NASA has revealed that the James Webb Space Telescope (JWST) has suffered unexpected damage during environmental testing. Following the testing at a Northrop Grumman facility, engineers discovered that “screw and washers” had unexpectedly fallen off the spacecraft.
“Right now we believe that all of this hardware, we’re talking screws and washers here, come from the sunshield cover,” said the James Webb Space Telescope program director at NASA, Greg Robinson. “We’re looking at what this really means and what is the recovery plan.”
The issue arose when the spacecraft element of the JWST, designed by Northrop Grumman, was moved from an acoustics testing chamber in preparation for vibration testing. The spacecraft element of the telescope includes the bus and sunshield. The optics and instruments are not part of the spacecraft module.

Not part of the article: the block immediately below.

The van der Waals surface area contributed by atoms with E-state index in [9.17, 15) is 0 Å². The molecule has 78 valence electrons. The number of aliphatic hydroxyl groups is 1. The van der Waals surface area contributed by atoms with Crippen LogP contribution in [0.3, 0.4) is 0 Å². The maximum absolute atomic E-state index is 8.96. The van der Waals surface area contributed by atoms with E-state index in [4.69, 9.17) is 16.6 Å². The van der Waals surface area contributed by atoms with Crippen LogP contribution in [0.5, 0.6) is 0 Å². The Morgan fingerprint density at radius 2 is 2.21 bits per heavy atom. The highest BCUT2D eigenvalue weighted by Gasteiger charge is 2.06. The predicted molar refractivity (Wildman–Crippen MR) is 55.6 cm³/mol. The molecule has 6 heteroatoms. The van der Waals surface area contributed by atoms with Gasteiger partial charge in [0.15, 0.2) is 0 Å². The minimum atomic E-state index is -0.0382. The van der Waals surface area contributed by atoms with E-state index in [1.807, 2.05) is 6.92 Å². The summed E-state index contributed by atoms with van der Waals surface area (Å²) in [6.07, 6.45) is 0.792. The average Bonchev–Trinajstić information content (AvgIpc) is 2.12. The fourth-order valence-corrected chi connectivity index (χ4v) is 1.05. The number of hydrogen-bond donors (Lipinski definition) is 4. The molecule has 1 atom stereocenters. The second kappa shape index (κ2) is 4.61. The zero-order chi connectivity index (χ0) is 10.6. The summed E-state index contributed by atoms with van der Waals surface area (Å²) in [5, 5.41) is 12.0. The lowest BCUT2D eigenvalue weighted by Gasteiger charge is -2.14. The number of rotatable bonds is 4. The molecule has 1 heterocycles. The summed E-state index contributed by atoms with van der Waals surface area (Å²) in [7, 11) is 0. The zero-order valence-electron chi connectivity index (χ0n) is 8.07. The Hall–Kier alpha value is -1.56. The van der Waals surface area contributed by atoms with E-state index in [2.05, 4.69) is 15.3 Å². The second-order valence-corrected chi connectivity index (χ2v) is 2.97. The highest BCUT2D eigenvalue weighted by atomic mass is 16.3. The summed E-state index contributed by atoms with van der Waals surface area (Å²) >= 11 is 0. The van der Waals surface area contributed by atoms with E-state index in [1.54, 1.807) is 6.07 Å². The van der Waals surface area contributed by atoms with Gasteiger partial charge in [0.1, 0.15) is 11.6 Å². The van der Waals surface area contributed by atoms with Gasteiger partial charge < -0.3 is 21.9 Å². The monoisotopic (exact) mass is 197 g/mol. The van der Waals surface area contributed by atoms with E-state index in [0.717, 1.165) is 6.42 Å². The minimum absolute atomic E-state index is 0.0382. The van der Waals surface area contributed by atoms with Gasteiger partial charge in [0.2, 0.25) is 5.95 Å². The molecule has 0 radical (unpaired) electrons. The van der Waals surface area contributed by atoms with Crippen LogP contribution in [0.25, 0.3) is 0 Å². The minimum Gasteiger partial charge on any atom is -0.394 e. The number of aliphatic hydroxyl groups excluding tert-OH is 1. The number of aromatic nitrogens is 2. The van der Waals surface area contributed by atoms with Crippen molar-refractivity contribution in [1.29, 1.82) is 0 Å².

NASA officials were hesitant to speculate how the problem will affect the development of JWST. “It’s not terrible news, but it’s not good news either,” said Robinson. He continued optimistically, “That’s why we do the testing,” he said. “We do it now, we find it now, we fix it and we launch a good spacecraft.”
The setback is just the latest in a long line of faults that have plagued the final stages of development of the $8.8 billion James Webb Space Telescope. Initially scheduled for a Spring 2019 launch, NASA officials announced in March that the launch date had been pushed to late 2020. The launch date will likely need to be revised once more following this latest setback.
Image Credit: NASA